She was a pioneer - at one time Diller operated seven separate companies: PhilDil Productions, Phyllis Diller Theatres, Rockingham Productions, Diller Art, Phyllis Diller Creations, Philli Dilli Chilli, and La Vie Beauty Products. In 1990, she was named Celebrity Businesswoman of the Year. "I'm only called in for making big decisions," she once told entertainment reporter Vernon Scott. "I'm good at making up my mind. I say a bad quick decision is better than a good slow decision." For years, concerts brought in lots of income; after that came jewelry and art work. Some time back, the New Yorker's Tad Friend visited Diller at her Brentwood home:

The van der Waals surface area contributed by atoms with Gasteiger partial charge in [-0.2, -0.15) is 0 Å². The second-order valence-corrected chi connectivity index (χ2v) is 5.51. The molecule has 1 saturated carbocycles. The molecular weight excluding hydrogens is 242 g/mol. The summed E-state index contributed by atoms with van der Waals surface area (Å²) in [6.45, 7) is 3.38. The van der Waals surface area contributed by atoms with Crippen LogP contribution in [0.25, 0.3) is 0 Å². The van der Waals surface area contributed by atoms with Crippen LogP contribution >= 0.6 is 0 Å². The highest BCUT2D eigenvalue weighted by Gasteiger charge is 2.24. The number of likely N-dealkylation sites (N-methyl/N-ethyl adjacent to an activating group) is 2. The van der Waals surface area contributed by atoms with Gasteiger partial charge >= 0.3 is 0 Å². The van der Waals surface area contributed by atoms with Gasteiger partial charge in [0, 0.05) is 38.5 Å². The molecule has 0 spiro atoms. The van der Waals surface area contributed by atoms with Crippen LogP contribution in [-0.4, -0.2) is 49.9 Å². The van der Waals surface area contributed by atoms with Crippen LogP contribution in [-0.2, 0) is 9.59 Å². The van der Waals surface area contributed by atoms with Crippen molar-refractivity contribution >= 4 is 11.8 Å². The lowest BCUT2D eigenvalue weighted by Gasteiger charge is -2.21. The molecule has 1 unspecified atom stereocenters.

Diller moved into her house, a ten-thousand-square-foot stucco affair, in 1965, after leaving the first of two unhappy marriages. She was America's most famous female comedian, a fixture in Bob Hope movies and on television specials, where she often played a kooky, gaudily costumed housewife. In those days, Judy Garland lived just up the street. Then came the "Gong Show" years, and, as Diller's bookings dried up, she began to paint. Late at night, she'd throw on a pink smock, put some Gershwin on the stereo, and work up an ink or acrylic sketch of a castle, a few dailies, or Alex Trebek. In 2003, when she was eighty-six, she began holding "art parties," several times a year, to sell the work, along with her outfits and her costume jewelry. She explained, "I'm only leaving here toes up - I'm not going to any home for old ladies - and I'm not taking anything with me!